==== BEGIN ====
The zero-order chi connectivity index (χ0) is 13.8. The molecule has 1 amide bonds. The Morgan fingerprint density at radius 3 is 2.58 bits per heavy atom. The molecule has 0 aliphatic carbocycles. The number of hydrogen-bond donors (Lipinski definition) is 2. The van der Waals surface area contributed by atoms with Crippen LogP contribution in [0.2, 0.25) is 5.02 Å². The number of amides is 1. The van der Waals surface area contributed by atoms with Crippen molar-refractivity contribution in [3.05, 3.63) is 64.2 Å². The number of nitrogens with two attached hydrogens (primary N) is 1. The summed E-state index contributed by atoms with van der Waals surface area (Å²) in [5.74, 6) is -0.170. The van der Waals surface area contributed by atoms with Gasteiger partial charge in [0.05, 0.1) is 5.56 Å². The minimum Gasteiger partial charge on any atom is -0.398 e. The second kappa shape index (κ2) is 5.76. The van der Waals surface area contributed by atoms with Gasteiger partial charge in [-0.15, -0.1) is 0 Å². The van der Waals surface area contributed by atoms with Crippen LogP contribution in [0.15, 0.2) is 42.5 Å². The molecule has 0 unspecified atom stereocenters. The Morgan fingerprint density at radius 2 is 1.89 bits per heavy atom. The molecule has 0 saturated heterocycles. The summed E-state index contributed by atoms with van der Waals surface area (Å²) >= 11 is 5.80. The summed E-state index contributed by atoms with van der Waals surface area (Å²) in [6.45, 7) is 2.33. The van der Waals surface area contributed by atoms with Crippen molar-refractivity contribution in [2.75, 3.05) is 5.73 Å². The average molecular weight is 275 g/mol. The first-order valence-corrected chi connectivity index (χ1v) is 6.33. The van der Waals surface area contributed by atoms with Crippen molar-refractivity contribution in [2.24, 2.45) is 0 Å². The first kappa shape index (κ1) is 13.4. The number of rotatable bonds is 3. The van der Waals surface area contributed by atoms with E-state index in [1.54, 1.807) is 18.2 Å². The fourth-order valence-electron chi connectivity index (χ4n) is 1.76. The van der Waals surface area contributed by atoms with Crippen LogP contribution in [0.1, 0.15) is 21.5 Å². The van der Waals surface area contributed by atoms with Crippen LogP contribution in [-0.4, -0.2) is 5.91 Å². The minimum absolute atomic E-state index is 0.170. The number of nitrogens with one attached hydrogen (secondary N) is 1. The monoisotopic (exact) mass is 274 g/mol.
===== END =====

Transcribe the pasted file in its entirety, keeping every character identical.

The zero-order chi connectivity index (χ0) is 13.8. The molecule has 1 amide bonds. The Morgan fingerprint density at radius 3 is 2.58 bits per heavy atom. The molecule has 0 aliphatic carbocycles. The number of hydrogen-bond donors (Lipinski definition) is 2. The van der Waals surface area contributed by atoms with Crippen LogP contribution in [0.2, 0.25) is 5.02 Å². The number of amides is 1. The van der Waals surface area contributed by atoms with Crippen molar-refractivity contribution in [3.05, 3.63) is 64.2 Å². The number of nitrogens with two attached hydrogens (primary N) is 1. The summed E-state index contributed by atoms with van der Waals surface area (Å²) in [5.74, 6) is -0.170. The van der Waals surface area contributed by atoms with Gasteiger partial charge in [0.05, 0.1) is 5.56 Å². The minimum Gasteiger partial charge on any atom is -0.398 e. The second kappa shape index (κ2) is 5.76. The van der Waals surface area contributed by atoms with Gasteiger partial charge in [-0.15, -0.1) is 0 Å². The van der Waals surface area contributed by atoms with Crippen LogP contribution in [0.15, 0.2) is 42.5 Å². The molecule has 0 unspecified atom stereocenters. The Morgan fingerprint density at radius 2 is 1.89 bits per heavy atom. The molecule has 0 saturated heterocycles. The summed E-state index contributed by atoms with van der Waals surface area (Å²) >= 11 is 5.80. The summed E-state index contributed by atoms with van der Waals surface area (Å²) in [6.45, 7) is 2.33. The van der Waals surface area contributed by atoms with Crippen molar-refractivity contribution in [2.75, 3.05) is 5.73 Å². The average molecular weight is 275 g/mol. The first-order valence-corrected chi connectivity index (χ1v) is 6.33. The van der Waals surface area contributed by atoms with Crippen molar-refractivity contribution in [2.24, 2.45) is 0 Å². The first kappa shape index (κ1) is 13.4. The number of rotatable bonds is 3. The van der Waals surface area contributed by atoms with E-state index in [1.54, 1.807) is 18.2 Å². The fourth-order valence-electron chi connectivity index (χ4n) is 1.76. The van der Waals surface area contributed by atoms with Crippen LogP contribution in [0.1, 0.15) is 21.5 Å². The van der Waals surface area contributed by atoms with Crippen LogP contribution in [-0.4, -0.2) is 5.91 Å². The minimum absolute atomic E-state index is 0.170. The number of nitrogens with one attached hydrogen (secondary N) is 1. The monoisotopic (exact) mass is 274 g/mol.